19. It would be apparent form the statement of Objects and Reasons of SC/ST Act, that it was enacted with a view to prevent the commission of offences of atrocities against the members of the Scheduled Caste and the Scheduled Tribes by persons other than SC/ST and to establish Special Courts for the trial of such offences and to provide relief and rehabilitation to the victims of such offences.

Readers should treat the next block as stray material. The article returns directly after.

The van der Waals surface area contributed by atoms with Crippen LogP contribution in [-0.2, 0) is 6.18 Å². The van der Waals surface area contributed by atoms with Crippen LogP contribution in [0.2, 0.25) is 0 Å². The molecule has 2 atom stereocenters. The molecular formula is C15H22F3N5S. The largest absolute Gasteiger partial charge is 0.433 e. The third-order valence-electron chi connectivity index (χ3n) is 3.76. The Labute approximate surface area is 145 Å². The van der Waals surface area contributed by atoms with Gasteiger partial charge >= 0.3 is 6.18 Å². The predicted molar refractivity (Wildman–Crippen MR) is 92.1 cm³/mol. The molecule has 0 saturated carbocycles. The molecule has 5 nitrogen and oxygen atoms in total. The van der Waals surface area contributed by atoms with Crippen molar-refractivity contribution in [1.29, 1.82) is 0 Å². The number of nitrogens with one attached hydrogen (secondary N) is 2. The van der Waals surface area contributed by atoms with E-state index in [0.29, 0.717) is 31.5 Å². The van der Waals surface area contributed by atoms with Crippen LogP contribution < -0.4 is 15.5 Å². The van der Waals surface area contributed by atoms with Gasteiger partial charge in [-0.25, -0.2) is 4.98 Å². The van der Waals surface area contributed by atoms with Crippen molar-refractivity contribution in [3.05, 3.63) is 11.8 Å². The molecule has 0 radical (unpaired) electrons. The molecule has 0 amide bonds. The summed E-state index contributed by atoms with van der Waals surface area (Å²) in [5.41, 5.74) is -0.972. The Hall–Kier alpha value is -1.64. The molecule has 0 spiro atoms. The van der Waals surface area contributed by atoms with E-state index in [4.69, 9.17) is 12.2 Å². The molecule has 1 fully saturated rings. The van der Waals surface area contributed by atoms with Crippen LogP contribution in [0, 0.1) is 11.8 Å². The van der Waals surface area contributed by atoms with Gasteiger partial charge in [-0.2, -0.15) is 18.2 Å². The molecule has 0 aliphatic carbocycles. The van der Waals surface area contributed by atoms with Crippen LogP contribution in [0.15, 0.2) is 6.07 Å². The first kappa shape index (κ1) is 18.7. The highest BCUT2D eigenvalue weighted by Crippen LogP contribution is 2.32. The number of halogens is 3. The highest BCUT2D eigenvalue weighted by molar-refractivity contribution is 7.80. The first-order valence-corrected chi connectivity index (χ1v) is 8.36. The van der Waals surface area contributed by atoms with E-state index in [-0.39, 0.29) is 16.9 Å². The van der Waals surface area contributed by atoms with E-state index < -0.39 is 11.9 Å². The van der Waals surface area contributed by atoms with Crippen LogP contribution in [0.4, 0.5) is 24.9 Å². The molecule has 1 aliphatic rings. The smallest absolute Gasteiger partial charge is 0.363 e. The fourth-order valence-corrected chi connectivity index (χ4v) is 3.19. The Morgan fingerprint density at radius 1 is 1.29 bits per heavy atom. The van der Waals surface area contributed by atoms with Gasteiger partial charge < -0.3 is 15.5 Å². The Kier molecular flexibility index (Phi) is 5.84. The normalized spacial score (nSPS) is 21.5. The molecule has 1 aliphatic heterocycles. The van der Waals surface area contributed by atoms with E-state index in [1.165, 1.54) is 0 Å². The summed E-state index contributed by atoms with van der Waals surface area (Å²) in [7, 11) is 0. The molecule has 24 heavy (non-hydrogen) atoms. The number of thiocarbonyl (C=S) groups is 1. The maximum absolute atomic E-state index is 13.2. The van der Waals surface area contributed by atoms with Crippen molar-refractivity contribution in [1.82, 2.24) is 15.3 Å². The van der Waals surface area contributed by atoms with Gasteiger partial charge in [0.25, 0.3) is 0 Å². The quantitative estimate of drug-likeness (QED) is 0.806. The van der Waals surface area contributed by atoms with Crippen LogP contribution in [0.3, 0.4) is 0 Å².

Now coming to the statements of Objects and Reasons described in the statute book of POCSO Act, which indicate that it was enacted towards securing that the tender age of children are not abused and their childhood and youth are protected against exploitation. It is a self-contained comprehensive legislation inter-alia to provide protection of children from the offences of sexual assault, sexual harassment and pornography with due regard for safeguarding the interest and well being of the child at every stage of the judicial process, incorporating child-friendly procedures for reporting, recording of evidence, investigation and trial of offences and provision for establishment of Special Courts for speedy trial of such offences. Apart the above mentioned, abatement of such offence is also punishable under Section 17 of the POCSO Act, and Section 18 of the said Act, makes an attempt to commit an offence also punishable under the said Act.